Yuji Shirasaki

Yuji Shirasaki (NAOJ) yuji.shirasaki@nao.ac.jp

Yuji Shirasaki is an observational astrophysicist at NAOJ. He received his PhD degree in 1997 for study of chemical composition of primary cosmic ray. After that he was involved in a GRB mission HETE-2, where he worked for development of the WXM and GRB autonomous localization system at RIKEN. In 2002 he moved to NAOJ and has been involved in Japanese VO (JVO) project, where he developed many kinds of software system: distributed computing for Subaru Suprime-Cam, JVO portal, ALMA FITS archive, distributed database system for Gaia, and so on. His current research interest is in statistical analysis of Subaru HSC survey data for understanding evolution of SMBH.

Keith Shortridge

Keith Shortridge (K&V) Keith@knaveandvarlet.com.au

Keith has had many years of experience developing astronomical software, mainly for instrument control and data reduction. Having worked originally at UCL and then at Caltech, he has spent most of his career at the Australian Astronomical Observatory. He is particularly interested in the use of hardware simulation in instrument control software projects, and in ways of displaying astronomical data. Having nominally retired from AAO in 2016, he continues to work on a freelance basis, mostly on instrument control software.

Oleg Smirnov

Oleg Smirnov (Rhodes University) o.smirnov@ru.ac.za

Oleg holds the SKA Research Chair at Rhodes University, and also leads the Radio Astronomy Research Group at the South African Radio Astronomy Observatory (SARAO). His research interests are calibration, imaging and data handling algorithms and pipelines for radio interferometry. Before moving to South Africa in 2012, he spent most of his career at the Netherlands Institute for Radio Astronomy (ASTRON), where he was involved in projects such as AIPS++, LOFAR, and MeqTrees.

Mark Taylor

Mark Taylor (University of Bristol) m.b.taylor@bristol.ac.uk

Mark's research was originally in computational condensed-matter physics, but since late last century he has been working as a software engineer in astronomy. He worked initially on data reduction software for the UK's Starlink project, and subsequently in and out of various software projects on standards and implementations concerning data exchange and tabular data, mostly while based at the University of Bristol. He has a long involvement with the Virtual Observatory and has developed and continues to work on the TOPCAT application for manipulating tables.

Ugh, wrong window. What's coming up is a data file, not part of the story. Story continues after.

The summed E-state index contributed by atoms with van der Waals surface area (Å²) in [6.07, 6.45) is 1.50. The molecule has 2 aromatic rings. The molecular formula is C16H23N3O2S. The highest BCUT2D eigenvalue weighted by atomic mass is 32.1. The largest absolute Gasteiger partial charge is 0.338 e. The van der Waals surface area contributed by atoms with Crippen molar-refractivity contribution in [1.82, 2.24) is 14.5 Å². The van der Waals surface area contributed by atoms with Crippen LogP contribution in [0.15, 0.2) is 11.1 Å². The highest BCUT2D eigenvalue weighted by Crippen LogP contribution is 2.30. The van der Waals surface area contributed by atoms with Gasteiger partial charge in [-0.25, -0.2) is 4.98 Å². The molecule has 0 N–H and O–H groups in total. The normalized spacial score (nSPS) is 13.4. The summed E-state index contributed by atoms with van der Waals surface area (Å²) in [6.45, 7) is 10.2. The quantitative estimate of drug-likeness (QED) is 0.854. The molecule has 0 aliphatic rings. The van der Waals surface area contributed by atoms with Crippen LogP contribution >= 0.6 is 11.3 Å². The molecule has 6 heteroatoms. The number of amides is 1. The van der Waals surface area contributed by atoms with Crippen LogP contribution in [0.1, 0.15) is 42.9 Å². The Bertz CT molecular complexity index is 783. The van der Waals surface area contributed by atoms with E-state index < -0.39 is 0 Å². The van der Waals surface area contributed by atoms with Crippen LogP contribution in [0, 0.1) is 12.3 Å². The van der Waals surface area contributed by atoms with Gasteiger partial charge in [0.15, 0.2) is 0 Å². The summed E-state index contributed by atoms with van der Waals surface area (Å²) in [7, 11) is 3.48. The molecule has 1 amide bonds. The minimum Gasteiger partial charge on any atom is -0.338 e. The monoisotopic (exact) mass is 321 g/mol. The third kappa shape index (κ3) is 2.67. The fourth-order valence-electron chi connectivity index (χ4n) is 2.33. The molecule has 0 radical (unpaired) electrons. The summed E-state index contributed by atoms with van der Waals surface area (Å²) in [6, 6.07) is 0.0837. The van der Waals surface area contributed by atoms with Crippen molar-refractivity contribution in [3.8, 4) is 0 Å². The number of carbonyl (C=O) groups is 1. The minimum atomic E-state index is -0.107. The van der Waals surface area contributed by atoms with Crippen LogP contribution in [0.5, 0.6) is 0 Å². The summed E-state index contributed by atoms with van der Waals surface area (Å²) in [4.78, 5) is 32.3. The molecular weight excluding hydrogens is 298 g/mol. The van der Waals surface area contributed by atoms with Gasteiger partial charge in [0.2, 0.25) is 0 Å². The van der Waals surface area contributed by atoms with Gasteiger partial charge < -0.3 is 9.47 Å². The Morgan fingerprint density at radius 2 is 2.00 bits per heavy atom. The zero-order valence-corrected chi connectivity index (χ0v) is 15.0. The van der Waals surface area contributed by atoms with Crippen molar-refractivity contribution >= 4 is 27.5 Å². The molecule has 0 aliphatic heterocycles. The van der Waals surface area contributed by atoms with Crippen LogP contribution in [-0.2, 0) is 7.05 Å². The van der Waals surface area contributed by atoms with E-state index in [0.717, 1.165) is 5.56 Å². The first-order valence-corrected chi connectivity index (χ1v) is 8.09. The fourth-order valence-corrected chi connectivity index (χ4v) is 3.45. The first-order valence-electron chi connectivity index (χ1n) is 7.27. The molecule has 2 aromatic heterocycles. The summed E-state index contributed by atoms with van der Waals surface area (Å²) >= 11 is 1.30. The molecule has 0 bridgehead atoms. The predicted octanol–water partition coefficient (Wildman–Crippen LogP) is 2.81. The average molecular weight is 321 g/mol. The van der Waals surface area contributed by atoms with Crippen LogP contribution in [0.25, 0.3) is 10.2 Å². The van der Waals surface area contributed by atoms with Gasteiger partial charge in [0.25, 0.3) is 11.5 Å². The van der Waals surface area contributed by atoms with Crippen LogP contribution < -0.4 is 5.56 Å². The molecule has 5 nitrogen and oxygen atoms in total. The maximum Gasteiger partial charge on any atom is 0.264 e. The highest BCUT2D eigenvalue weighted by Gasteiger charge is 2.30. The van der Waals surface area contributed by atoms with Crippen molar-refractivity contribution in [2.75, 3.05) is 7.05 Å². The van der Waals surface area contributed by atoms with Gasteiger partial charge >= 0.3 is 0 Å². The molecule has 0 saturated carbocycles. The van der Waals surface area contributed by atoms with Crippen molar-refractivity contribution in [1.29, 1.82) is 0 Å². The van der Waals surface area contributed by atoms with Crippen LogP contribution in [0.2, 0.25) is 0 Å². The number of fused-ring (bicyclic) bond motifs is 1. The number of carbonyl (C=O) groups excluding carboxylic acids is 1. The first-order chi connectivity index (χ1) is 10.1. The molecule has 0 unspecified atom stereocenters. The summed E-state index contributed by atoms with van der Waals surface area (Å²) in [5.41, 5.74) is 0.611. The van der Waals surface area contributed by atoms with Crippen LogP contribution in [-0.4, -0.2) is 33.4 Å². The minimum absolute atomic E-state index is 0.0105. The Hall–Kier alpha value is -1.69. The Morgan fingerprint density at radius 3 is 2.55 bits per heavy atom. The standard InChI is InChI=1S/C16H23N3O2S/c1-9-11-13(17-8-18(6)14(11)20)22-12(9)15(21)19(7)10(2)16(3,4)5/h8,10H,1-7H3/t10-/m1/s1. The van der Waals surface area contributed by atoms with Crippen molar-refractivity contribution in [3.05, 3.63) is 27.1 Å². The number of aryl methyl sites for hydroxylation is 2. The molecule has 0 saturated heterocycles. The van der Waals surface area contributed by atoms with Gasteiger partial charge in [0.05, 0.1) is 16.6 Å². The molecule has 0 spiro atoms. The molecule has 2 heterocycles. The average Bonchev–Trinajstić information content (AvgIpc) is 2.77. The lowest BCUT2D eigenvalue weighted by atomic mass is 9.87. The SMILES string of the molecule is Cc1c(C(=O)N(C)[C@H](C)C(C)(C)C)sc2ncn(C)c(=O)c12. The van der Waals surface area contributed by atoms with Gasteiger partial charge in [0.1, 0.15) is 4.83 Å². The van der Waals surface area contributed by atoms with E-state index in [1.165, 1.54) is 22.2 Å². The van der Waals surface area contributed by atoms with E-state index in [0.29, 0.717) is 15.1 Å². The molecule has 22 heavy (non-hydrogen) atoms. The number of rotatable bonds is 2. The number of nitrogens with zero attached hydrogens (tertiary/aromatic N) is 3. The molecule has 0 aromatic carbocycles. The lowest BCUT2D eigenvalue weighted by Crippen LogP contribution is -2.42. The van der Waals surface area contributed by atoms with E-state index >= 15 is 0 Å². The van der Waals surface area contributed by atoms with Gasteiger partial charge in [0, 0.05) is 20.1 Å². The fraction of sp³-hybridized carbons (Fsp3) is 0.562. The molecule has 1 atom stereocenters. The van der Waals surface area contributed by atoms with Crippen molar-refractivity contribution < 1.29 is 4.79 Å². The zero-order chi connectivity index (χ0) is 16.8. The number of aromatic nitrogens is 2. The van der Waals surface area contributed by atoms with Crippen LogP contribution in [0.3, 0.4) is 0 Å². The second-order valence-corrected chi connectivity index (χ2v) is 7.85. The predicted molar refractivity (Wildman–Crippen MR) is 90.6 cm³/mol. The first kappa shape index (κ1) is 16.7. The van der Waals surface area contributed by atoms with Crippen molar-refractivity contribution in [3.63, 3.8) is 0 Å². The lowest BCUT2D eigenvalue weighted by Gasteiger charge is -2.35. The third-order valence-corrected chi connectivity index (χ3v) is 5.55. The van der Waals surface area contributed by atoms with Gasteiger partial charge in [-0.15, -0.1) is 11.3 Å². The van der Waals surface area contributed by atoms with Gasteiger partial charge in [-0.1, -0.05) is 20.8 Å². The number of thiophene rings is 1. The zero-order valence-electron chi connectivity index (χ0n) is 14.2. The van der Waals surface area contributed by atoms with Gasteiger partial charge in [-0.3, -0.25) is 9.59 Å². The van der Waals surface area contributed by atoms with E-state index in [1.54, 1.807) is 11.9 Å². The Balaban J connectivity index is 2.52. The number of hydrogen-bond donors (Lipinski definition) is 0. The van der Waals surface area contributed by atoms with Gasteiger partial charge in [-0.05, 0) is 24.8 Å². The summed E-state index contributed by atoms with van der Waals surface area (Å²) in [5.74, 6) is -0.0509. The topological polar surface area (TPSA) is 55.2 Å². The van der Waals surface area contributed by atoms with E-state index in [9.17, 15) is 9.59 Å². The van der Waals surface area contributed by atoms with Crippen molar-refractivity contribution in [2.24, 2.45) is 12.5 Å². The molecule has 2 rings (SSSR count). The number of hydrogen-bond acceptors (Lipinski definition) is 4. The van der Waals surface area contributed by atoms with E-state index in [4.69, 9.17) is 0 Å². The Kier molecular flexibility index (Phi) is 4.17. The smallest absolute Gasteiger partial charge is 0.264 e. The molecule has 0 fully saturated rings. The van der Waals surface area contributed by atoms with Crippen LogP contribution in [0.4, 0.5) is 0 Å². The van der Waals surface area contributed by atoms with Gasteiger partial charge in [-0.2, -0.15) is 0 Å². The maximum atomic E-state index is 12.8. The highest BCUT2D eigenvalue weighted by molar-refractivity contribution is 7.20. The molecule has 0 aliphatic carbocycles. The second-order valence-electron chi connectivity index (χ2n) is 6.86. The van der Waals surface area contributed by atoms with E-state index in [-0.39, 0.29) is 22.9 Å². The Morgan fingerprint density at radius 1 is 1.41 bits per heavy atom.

Russ Taylor

Russ Taylor (IDIA) russ@idia.ac.za

Russ Taylor is the Director of the South African Inter-university Institute for Data Intensive Astronomy (IDIA), and a Professor and joint SKA Research Chair in Radio Astronomy at the University of Cape Town and the University of the Western Cape. He has been actively involved in working on data intensive challenges presented by the current and future generation of radio telescopes He is the project lead of the Ilifu data intensive cloud providing a cloud platform for processing, analytics and visualization of data from large programs on MeerKAT and other SKA pathfinder facilities . He has played a leading role on Square Kilometre Array Project since its inception, serving as founding Executive Secretary of the International Square Kilometre, Array Steering Committee, founding chair of the International SKA Science Advisory Committee, vice-chair of the International SKA Science and Engineering Committee.

Peter Teuben

Peter Teuben (UMD) teuben@astro.umd.edu

Peter is a Principal Research Scientist at the University of Maryland. For over 30 years he has been working on radio interferometry and image analysis software and pipelines with WSRT, BIMA, CARMA, ALMA, and LMT to name a few (GIPSY, MIRIAD, CASA, LMTOY). He is also interested in simulation software, and is the maintainer of the NEMO Stellar Dynamics toolbox. More recently is has become involved in the ASCL, and now that incoming students do not know any Unix, the teaching of scientific computing using Unix. He also has a long standing involvement in ASCL, helping astronomers find codes and vice versa.